This is an interesting article and warrants further investigation. Although we have not performed post-competition testing, we have been part of baseline testing with collegiate athletes for almost 15 years, which includes a symptom checklist as well as computerized cognitive, balance and eye-head coordination testing. We have found a number of athletes (although not as significant as the percentages in this study) who do not test within normal limits for baseline testing even if there is no identified concussion history. These athletes are either followed up with more testing or rehabilitation to normalize their test scores. Thus, baseline testing is not only important for comparative data post-injury but to identify potential at-risk athletes as well as implement athletic enhancement strategies. Baseline testing to identify pre-existing symptoms and/or impairments is also supported in the 2008 Zurich Concussion Consensus Statement.

Anonymous said...

I like this study. I feel as though this is certainly an area that could use more attention. I believe that I have seen research (or at least proposals) venturing into the differences in pre- and post-season concussion testing in football players, and that they data showed that there was , in fact, a decline over the course of the season. What I'd like to see in addition to the results in this test would be the comparison to those who did sustain a concussion during the season, and also a study comparing these results to those of other concussion-prone sports like hockey, basketball, soccer and lacrosse.

I have, in the past, assessed balance in my contact athletes upon pre-participation screening, but I feel that even with a baseline there are too many confounding variables to accurately compare a post-injury score to a pre-season measure. What do you think? Do you feel that it's still worthwhile to baseline test balance?

Stephen Stache said...

Thank you for both of your comments.

I agree completely that the finding are quite interesting and highlight the importance of baseline testing. All athletes are not the same and inter-sport differences, in addition to individual athlete differences, are likely common. Pre-season baseline testing could easily highlight these differences, in accordance with consensus guidelines, and be very useful in guiding post-injury management, particularly in athletes with a history of previous concussion.

Additionally, I am eager to see how much baseline testing is mentioned in the new consensus guidelines in the near future.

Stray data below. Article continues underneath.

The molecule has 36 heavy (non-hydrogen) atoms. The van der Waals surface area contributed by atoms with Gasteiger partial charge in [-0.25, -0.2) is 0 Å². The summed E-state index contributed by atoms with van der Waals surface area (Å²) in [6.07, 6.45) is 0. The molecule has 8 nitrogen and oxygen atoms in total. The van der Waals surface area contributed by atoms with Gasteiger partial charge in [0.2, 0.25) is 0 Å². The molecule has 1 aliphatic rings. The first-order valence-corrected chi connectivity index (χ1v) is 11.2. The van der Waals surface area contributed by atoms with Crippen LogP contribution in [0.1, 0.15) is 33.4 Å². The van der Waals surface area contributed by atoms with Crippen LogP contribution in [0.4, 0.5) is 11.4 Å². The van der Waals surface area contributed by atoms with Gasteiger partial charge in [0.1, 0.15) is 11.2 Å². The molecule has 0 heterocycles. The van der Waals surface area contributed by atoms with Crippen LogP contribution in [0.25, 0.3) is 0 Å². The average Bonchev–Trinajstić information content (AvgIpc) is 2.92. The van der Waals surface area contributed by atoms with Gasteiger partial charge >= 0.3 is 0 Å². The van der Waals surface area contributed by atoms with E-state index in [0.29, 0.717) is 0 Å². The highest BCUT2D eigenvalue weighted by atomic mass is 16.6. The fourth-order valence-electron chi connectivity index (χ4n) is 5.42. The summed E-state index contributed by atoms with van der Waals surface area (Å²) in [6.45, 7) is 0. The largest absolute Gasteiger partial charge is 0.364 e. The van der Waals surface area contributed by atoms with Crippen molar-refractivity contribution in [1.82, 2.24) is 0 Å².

Kate said...

This study does bring up some very interesting results such as the fact that playing football may be enough to damage the brain without receiving a fully diagnosed concussion and that normal signs and symptoms of a concussion may not be enough to clearly define the parameters of a concussion. That is a scary thought since most return to play decision making is based on if the patient has symptoms or not for a certain period of time. However, the fact that such a high percentage of football players had this reaction should lead to further investigation. It would be interesting if future research would also test non athlete participants that go through the same schedule as the players such as athletic trainers, coaches and equipment managers to see if it is the actual hits that decrease cognitive function or if it is the hectic routine that is a football season. Maybe constant travel, little sleep, and stress can cause the decreased cognitive function that was observed in this study.

Stephen Stache said...

Thank you for your comment, Kate. I think you highlight the importance of using multiple clinical , objective and subjective endpoints when making return to play decisions. Even if an athlete reports clearance of concussion related subjective symptoms, consideration of balance, vestibular and cognitive symptoms, as well as sleep and emotional related symptoms should be part of an evaluation prior to return to play. Athletes need to be fully functional people and students before they and return to competition.